So, if you're looking for a student bank account, and want JP's top ti…

train strain

It might be said that I talk a lot about trains. Some might even say that I talk too much about trains, though it can't really be helped. Besides, if one reads closely, it can be seen that I rarely talk about the train itself. More often than not the train is my preferred way of getting from A to B, and seldom do I ever find a better combination of something to say and time in which to say it than when I am sat back and watching the world go by.

Of course, I have been known to have a few train-related rants, and usually, as in this post, the incompetent Department for Transport (DfT) is the deserving focus of my anger. I've never really subjected you to my rants when the train is late and overcrowded, or when I am squashed in a seat not designed for human beings, but this is probably because I vent my anger at the Train Company concerned. If my complaint is justified they might furnish me with free travel vouchers, which is much more satisfying (if not so good for my ego) …

which of you blokes is male?

Whilst waiting for my train home I like nothing better than to cast my beady eye through the Metro*. Today I was drawn towards the advert for Virgin Media, in which they are announcing that they were Number One in a Customer Satisfaction Survey. I don't blame them for shouting about such a surprising fact, though and I dread to think what experiences people have had elsewhere. It's not exactly stating the obvious.What is stating the obvious, however, is the rather amusing small print. After learning who conducted the survey and how many respondents there were**, the reader who bothers to continue is rewarded with the following disclaimer. "Your experiences may vary".What would be the point in surveying people if we all thought the same?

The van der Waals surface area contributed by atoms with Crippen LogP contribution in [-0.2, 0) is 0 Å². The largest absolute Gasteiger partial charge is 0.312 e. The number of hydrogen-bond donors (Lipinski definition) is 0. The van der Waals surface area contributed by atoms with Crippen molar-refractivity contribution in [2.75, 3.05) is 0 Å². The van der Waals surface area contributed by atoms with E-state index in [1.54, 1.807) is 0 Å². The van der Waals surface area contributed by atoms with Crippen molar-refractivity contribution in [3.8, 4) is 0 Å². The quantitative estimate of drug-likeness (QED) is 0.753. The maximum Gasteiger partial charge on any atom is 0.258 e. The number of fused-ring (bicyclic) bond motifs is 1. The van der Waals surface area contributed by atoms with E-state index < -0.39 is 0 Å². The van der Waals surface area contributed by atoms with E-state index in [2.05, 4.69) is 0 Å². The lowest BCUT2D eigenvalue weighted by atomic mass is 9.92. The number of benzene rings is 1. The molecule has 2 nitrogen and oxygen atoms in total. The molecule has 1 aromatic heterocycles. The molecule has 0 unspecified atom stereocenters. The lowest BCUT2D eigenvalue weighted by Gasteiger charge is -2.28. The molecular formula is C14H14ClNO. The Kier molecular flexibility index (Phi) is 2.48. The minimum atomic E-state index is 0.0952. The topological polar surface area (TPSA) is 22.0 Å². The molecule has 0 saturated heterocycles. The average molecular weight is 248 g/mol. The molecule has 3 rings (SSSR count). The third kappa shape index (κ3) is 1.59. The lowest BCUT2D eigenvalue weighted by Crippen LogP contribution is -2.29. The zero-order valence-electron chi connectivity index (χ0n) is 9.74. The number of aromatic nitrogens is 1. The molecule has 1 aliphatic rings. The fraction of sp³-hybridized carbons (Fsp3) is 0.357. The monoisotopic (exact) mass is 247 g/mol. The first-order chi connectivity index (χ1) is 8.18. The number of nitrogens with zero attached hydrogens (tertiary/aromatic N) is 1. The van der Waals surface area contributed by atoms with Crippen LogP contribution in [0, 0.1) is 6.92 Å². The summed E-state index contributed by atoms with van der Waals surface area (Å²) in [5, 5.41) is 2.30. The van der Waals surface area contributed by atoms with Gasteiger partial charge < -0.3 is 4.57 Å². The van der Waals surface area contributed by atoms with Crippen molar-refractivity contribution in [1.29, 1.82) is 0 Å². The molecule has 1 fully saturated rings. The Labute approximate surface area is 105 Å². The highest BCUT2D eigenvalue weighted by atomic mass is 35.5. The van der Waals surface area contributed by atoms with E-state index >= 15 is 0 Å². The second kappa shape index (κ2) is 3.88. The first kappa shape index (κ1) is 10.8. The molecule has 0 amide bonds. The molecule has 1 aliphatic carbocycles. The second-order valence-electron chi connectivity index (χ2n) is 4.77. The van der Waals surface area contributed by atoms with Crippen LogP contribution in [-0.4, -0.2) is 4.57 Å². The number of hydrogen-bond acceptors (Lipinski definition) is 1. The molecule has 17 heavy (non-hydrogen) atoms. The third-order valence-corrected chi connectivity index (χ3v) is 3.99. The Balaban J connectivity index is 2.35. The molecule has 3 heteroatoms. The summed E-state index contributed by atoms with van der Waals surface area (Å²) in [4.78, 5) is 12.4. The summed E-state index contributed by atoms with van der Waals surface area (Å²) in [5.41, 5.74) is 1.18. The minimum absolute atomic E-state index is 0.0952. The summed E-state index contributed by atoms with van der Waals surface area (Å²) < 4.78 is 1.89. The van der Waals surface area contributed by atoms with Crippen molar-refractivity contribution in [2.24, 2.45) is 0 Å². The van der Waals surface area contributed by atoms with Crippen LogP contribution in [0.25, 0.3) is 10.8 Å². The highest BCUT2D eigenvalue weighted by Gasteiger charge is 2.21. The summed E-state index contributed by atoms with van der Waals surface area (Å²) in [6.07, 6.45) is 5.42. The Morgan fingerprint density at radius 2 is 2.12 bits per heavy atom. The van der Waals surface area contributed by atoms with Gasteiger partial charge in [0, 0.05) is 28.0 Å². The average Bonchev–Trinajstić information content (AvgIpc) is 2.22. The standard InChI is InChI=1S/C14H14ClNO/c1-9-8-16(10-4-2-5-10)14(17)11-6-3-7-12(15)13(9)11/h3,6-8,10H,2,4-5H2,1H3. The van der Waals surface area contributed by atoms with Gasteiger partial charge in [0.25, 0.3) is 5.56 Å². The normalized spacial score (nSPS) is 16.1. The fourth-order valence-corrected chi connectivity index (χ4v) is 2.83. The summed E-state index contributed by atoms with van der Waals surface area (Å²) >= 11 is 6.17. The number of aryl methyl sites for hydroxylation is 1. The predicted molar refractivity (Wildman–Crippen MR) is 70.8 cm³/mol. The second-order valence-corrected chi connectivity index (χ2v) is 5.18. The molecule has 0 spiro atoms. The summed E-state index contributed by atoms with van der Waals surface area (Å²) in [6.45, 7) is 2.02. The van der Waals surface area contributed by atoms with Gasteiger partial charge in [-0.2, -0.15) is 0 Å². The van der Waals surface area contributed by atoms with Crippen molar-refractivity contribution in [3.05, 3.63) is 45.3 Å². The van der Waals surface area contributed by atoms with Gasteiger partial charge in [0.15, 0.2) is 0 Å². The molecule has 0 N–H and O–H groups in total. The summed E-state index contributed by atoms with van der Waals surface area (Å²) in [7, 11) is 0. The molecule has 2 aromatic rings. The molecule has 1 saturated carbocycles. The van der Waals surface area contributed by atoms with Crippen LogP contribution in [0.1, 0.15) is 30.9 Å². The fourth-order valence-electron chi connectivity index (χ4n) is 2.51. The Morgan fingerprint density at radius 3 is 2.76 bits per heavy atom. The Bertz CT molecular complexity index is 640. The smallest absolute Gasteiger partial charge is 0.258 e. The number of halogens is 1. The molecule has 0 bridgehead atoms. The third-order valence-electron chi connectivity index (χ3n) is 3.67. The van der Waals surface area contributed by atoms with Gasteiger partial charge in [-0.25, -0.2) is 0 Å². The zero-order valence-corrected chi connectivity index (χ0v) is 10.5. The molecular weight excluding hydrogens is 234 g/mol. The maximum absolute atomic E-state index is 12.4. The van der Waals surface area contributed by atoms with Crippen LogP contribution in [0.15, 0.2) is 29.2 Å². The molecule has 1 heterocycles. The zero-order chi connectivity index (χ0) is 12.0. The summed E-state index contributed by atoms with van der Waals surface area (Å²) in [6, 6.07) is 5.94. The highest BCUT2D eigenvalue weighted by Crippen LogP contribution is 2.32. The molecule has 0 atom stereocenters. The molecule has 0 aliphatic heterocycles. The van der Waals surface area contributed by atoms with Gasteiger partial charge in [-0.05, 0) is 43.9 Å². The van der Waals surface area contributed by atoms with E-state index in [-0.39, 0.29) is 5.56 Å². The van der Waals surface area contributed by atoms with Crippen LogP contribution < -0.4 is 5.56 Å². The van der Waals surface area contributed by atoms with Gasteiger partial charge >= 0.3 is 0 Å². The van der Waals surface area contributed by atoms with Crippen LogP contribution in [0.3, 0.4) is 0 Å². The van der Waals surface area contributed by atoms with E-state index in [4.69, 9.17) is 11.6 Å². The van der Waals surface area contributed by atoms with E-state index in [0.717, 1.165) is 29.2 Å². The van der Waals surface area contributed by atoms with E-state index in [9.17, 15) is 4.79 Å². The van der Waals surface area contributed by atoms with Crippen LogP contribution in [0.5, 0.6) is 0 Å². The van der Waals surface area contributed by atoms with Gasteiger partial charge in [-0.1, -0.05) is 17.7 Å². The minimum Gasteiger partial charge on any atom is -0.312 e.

*Trains and a 'quality' rag. A winning combination for those who are easily pleased.**2706. If you were wondering. Defined by user

picking up where I left off

It seems that as I enjoyed my train ride along the top of the Dawlish Sea Wall and up the Teign Estuary I negelected to notice that part of my last post got lost in the ether. I think I must have been sidetracked by the raft-race* and the shipwreck I saw, not to mention the beautiful scenery. So, for those of you, like John who have felt The Cliff Hanger Effect, and been checking this page at every opportunity**, I am delighted to inform you that the next installment is finally here.

Well, ish. Friday's Metro is a bit 'last week' now, and I've lost the flow I was in at the time. Basically I was amused by the fact that the picture had blatantly been an attempt to cash in on the 'celebrity culture' but rather than getting a famous young musician, 'musician', actor or upcoming footballer they'd gone for the upcoming footballer's girlfriend. Which is no more impressive than saying that "I live next door to the person who walks the dog with …

more joys of train travel (you know you love it, really)

I've just changed trains in Exeter and at the station I met someone I know and haven't seen for ages. I love it when I meet people in this manner, and it's a small world (as I often say). Is it me though, or does it happen to me more than most?Other highlights of my journey so far include seeing some Americans being totally clueless as to how to open the door and get off the train I'm now on, and finding a copy of the Metro.I know, it's a rag, but I love it. I was particularly amused by the front page picture showing someone collecting their A'level results. The aim has obviously

more trouble for Heathrow

I have just been reading the BBC News article about the protests at Heathrow, and the associated Have Your Say page. Which, for once, is pleasantly free from unnecessary capital letters (IDIOTS) and poor spelling.